Elephants in the boardroom: My love and hate of advertising
A view from Geoff Glendenning

Elephants in the boardroom: My love and hate of advertising

I love great ads, even more so nowadays when so much is arguably pretty uninspiring, writes Geoff Glendenning.

When a wonderfully crafted creative gem appears among the white noise it makes me feel proud to be in marketing. But even when an agency delivers great work it’s difficult to get elusive audiences to watch it as they switch channels on TV to avoid commercial breaks, block online, skip pre-rolls or change sites if the ad is embedded.

If I had to highlight my elephants in the room from a career in marketing these would be a good start.

Great ad but does it need to be seen so much?

If an agency produces a great piece of advertising the media strategy is still to show it as many times as they can reasonably convince their client to haemorrhage money on, with a rationale that the more times a consumer sees it the more impact it has.

I’ve never been convinced by this argument particularly as I believe there are often better ways to engage and entertain consumers with brand stories than high cost media. The candid revelations by former Mediacom CEO Jon Mandel at the 2015 ANA media conference in Miami truly put the cat among the pigeons when he stated: "They recommend or implement media that is off-strategy or off-target if it works for their financial gain."

It is important to have good paid-for exposure, and I’m not going to get into how accurate BARB audience figures are, but in my mind "too much of a good thing" might be considered a little ostentatious or even start to have the opposite effect.

Like the time when I worked briefly on the QE2 in the 80’s as a hospital attendant. I looked after sick passengers, which gave me unrestricted access to any food from any restaurant including the onboard bakery, which produced fresh chocolate éclairs every day.

Chocolate éclairs used to be one of my favourite cakes, but on one particular day I ate 10 in a row. One to five were pretty delicious, but when I got to 10 I’d hit the point of no return and haven’t eaten one since.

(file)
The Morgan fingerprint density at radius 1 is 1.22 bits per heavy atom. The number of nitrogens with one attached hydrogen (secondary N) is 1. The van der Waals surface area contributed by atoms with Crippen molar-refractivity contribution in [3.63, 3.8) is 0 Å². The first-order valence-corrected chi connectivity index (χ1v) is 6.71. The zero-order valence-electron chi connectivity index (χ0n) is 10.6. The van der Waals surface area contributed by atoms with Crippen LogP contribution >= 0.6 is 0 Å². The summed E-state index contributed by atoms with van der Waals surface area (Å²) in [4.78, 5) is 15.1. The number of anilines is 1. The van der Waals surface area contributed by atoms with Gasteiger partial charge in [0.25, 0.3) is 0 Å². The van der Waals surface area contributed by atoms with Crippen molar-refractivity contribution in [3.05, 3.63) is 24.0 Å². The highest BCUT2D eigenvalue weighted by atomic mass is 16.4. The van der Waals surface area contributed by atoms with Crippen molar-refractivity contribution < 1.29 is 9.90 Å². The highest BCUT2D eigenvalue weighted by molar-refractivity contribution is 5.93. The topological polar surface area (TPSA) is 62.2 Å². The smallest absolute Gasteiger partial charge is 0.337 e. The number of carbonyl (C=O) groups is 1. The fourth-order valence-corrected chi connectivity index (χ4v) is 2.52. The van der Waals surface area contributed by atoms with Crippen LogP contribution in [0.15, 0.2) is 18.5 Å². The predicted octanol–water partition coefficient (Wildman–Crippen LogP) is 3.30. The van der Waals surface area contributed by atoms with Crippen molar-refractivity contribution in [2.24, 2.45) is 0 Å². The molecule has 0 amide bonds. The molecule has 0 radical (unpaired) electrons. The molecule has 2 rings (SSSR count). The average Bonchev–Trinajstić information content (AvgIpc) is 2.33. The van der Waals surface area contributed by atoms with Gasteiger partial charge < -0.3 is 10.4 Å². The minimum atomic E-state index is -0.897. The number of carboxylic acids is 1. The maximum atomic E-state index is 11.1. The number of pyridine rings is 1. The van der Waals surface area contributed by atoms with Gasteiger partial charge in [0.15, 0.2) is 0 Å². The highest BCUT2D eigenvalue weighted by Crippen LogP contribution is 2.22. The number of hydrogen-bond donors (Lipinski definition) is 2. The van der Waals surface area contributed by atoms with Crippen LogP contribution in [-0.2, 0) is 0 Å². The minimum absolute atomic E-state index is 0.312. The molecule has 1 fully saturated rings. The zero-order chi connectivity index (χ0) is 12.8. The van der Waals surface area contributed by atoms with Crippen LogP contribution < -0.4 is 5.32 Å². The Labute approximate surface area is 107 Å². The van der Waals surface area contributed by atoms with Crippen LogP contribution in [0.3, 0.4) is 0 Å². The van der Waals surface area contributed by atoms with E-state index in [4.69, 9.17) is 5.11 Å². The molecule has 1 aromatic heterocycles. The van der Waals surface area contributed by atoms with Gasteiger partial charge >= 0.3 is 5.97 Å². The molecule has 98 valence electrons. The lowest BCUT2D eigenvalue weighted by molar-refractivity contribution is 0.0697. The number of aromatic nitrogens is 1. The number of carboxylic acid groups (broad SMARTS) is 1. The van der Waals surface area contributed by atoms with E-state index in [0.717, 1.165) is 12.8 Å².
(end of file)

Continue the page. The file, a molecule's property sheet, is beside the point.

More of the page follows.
Failure to meet the clients’ expectations

In my early roles in advertising account management I experienced, endured and dreaded the moment when I had to present a finished commercial to a client knowing it had failed to deliver on the brilliant treatment and script presented months earlier.

This has only happened to me on a couple of occasions, and of course I presented it from the position that it was "great" and achieved all that was promised. If the client had questioned or hinted at the obvious failure to deliver on their expectations from the original treatment then the agency stance was that we were the experts and it was fabulous.

But what can you, as a client, do in this scenario. It’s that fight or flight moment. Do you reject or accept, or is there even an option?

Firstly you’d be left without an advertising campaign and potentially seen as having badly managed the relationship and failed in your role as a marketing director.

By rejecting it you would create a legal/contractual battle where the agency would maintain that they are the experts and undoubtedly produce qualitative research to prove it would be well received.

It is much easier, and safer, to stand shoulder to shoulder with the tailors and pretend the Emperor looks fine. But the client/agency relationship is now a little damaged and if you’re planning on remaining with your client-side business you’ll likely look to change agencies, unless the incumbent agency is so embedded that it would be difficult to move.